What to Do If You Want More Purpose, Passion, and Meaning


“I
don’t
believe
people
are
looking
for
the
meaning
of
life
as
much
as
they
are
looking
for
the
experience
of
being
alive.”
~Joseph
Campbell

Do
you
ever
feel
like
there’s
got
to
be
more
to
life? More
purpose,
passion,
meaning—whatever
your
word
of
choice
is?

It’s
happened
to
me
twice.
The
first
time
was
during
the
early
years
of
my
legal
career,
and
the
second
time
was
just
a
few
years
ago
(after
battling
an
aggressive
breast
cancer).

Each
time
I
craved
more
meaning,
yet
these
two
experiences
couldn’t
have
been
more
different.

When
it
happened
to
me
as
a
young
lawyer,
I
didn’t
know
what
to
do.

I’d
wanted
to
be
a
lawyer
since
I
was
ten
years
old,
and
there
was
purpose
behind
the
choices
I’d
made
up
to
that
point.
Decisions
that
had
gotten
me
where
I
was,
such
as:

  1. Majoring
    in
    economics
    (with
    a
    business
    minor)
    in
    college
    because
    I
    wanted
    to
    be
    a
    business
    lawyer,
    and
  2. Choosing
    corporate
    finance
    law
    because
    my
    ability
    to
    quickly
    see
    patterns
    and
    solutions
    was
    beneficial
    to
    structuring
    deals.

In
the
early
days
of
my
career,
I
had
a
deep
sense
of
fulfillment.
But
over
a
period
of
four
years,
that
gradually
changed.

I
didn’t
realize
how
bad
it
was
until
the
morning
I
stepped
off
the
office
elevator
and
suddenly
felt
like
I
couldn’t
breathe.
I
was
having
a
panic
attack.

I
walked
to
my
office,
shut
the
door,
and
cried.
That’s
when
I
admitted
to
myself
that
I
felt
trapped
in
a
purpose-less
life
that
I’d
worked
hard
to
create.

And
that
brought
questions
such
as:
How
could
I
have
once
felt
passionate
about
this
life?
Had
I
been
wrong?
If
not,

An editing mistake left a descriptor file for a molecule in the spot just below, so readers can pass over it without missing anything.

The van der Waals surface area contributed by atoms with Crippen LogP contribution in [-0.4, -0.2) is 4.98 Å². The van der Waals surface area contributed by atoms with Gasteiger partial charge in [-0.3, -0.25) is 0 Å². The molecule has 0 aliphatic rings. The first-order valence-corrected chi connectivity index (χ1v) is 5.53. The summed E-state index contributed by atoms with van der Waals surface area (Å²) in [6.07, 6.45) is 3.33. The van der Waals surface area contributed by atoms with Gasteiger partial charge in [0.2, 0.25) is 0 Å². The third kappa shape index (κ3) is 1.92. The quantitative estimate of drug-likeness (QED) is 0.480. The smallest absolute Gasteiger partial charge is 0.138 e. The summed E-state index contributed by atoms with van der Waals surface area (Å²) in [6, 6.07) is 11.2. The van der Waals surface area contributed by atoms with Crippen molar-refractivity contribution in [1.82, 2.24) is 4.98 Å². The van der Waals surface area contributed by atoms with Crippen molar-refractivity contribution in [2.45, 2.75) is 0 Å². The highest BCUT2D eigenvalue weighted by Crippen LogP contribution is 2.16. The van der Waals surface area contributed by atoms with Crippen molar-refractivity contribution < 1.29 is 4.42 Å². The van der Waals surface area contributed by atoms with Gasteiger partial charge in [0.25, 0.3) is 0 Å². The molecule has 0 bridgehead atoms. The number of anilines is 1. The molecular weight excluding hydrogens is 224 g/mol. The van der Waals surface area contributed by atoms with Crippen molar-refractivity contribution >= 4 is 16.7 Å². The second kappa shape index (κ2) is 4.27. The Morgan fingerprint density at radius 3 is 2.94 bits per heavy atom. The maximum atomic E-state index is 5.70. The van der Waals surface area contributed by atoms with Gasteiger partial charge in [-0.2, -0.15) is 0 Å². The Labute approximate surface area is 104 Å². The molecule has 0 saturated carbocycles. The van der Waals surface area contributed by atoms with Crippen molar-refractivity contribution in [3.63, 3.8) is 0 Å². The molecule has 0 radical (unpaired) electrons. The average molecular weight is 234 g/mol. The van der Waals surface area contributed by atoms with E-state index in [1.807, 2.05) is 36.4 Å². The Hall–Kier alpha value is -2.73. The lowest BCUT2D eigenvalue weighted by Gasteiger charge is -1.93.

what
had
changed?

After
allowing
my
self-doubt
to
paralyze
me
from
doing
anything
for
a
few
months,
I
finally
decided
to
do
something
about
it.

I
wrote
down
a
laundry
list
of
things
that
I
didn’t
like
about
my
life,
which
included:

  • Regularly
    working
    eighty+
    hours
    per
    week
    (for
    over
    a
    year)
  • Averaging
    only
    five
    hours
    of
    sleep
    per
    night
  • Feeling
    like
    I
    was
    easily
    replaceable
    and
    wasn’t
    making
    enough
    of
    an
    impact
    in
    the
    work
    I
    did
  • Not
    having
    spent
    meaningful
    time
    with
    friends
    in
    over
    a
    year
  • A
    wandering
    mind
    that
    was
    almost
    never
    present
  • Snapping
    at
    my
    husband
    (a
    lot!)
    for
    no
    real
    reason
    and
    being
    sour
    with
    peers
    who
    interrupted
    my
    work

My
list
of
woes
was
embarrassing,
and
I
didn’t
like
who
I
was
becoming.
But
it
provided
me
with
a
roadmap
for
how
to
fix
my
problems.
Moreover,
it
helped
me
recognize
what
purpose

really

is.

Up
until
that
point,
I’d
been
looking
externally
for
solutions
and
thought
that
I
needed
to
find
my
true
calling.

The
idea
that
purpose
comes
from
one
thing
is
a
myth.
And
so
is
the
idea
that
you
find
your
purpose.
You
don’t
find
it;
you
create
purpose
in
life
by:

  • using
    your
    strengths
    to
    make
    in
    impact
    (in
    an
    enjoyable
    way),
  • aligning
    your
    life
    around
    your
    core
    values,
    and
  • having
    a
    sense
    of
    belonging.

Let’s
talk
about
what
these
mean
and
how
I
course
corrected
in
each
area.

1.
Utilizing
your
strengths
to
make
an
impact
(in
a
way
that’s
enjoyable)

Most
people
understand
that
purpose
comes
(at
least
partially)